Something Borrowed, Something (Almost) New

It is always exciting when one project leads to another equally as interesting. OAuth Discovery uses XRDS as its document format. XRDS is a rich format for describing services, and was adopted by OpenID for its preferred discovery method. Simply put, XRDS provides a method to list services and their properties in a flexible way. On the ‘simple’ side, XRDS allows listing services in groups with their URL and type. So if an application is looking for a service of a particular type, it can find a match and use the associated URL. On the ‘complex’ side, XRDS offers a wide range of tools to chain multiple documents and build advance selection criteria. It gets pretty sophisticated. Sometimes too sophisticated.

The problem with most powerful tools is the usually steep learning curve. This is true for XRDS. For many people, being part of the XRI Resolution space is the problem. XRI is surrounded with politics, some justified, some not. I am working on a post telling the story behind XRI and XRDS so more to come on that topic. But politics aside, the flexibility XRDS affords isn’t trivial to implement. Many think that the small subset adopted by Yadis and shown in OpenID examples is what XRDS is, but it is a very small fraction. If you implement an XRDS parser based on the OpenID examples, it will most likely to blow up parsing more complex XRDS documents.

OAuth Discovery is meant to be simple. Just like OAuth, the test is, can it be implemented by an average developer. There is an important difference between technology companies build internally and technology they expose. Google for example, will not adopt a complex API format even if its developers can handle it, because not all their customers are at the level of a Google developer. To base OAuth Discovery on the full XRDS specification is a problem for this exact reason. So we need something simple, but without inventing anything new.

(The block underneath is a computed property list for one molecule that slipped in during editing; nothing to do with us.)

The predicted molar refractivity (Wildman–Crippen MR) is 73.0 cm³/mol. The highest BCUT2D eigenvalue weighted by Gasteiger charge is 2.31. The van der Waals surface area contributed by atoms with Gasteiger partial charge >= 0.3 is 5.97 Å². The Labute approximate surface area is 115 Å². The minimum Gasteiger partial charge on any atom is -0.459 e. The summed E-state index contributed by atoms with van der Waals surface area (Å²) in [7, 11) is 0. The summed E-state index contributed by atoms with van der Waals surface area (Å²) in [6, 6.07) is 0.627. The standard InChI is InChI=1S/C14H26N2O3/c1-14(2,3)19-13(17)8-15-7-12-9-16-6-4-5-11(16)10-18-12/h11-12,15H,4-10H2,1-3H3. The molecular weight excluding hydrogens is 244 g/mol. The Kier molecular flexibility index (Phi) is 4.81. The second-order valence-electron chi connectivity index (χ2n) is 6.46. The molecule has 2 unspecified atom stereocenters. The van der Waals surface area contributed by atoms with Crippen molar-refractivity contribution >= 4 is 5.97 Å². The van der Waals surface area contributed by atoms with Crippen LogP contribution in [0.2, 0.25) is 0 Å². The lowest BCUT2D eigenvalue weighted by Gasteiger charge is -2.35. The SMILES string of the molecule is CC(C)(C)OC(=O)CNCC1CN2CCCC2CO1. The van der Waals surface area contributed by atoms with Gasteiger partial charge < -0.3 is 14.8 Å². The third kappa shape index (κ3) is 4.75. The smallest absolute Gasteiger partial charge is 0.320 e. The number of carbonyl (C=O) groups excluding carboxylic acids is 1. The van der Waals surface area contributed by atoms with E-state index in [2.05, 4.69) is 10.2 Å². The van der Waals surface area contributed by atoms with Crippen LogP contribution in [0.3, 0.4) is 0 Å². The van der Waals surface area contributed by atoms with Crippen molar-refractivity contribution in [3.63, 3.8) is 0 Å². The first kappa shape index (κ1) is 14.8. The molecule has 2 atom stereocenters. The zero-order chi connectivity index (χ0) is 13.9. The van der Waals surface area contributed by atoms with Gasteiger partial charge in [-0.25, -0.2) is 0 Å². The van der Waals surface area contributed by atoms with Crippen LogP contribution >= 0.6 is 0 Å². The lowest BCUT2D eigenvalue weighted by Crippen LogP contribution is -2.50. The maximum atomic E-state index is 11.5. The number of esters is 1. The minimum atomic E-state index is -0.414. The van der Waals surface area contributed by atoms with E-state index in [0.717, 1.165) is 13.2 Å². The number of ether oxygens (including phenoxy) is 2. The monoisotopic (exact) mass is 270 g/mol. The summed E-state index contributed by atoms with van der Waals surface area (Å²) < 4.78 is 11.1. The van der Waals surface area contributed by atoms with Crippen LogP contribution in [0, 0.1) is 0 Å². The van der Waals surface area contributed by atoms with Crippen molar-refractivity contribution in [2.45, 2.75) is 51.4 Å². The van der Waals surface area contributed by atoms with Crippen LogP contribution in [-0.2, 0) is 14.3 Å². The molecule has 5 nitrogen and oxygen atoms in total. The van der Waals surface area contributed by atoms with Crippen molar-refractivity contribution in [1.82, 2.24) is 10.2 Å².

Introducing XRDS-Simple. As the name implies, XRDS-Simple is a simplified version of XRDS. It is fully compatible with its big brother, but allows developers to state that their application does not require the power of XRDS and will restrict themselves to that of a smaller format. It doesn’t mean there is anything wrong with XRDS. Calling the new subset ‘Simple’ doesn’t imply anything negative on the full format. Tools should match the need, and there are many cases where XRDS-Simple is all that is needed, making the limitations an advantage.

As for the name, we wanted something that will keep us honest – pick a subset that is truly simple. The first draft of XRDS-Simple will be published as an appendix to OAuth Discovery Draft 2. Watch this space for the latest announcement on both specifications. Meanwhile, if you have use cases where XRDS-Simple sounds like what you need, let me know so that we can address a wide-range of use cases.

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On a different note, I have decided to leave the Data Portability Workgroup, the community effort organized by Chris Saad everyone has been joining lately. Sometimes all the best intentions are not enough to make something work. At least not for me.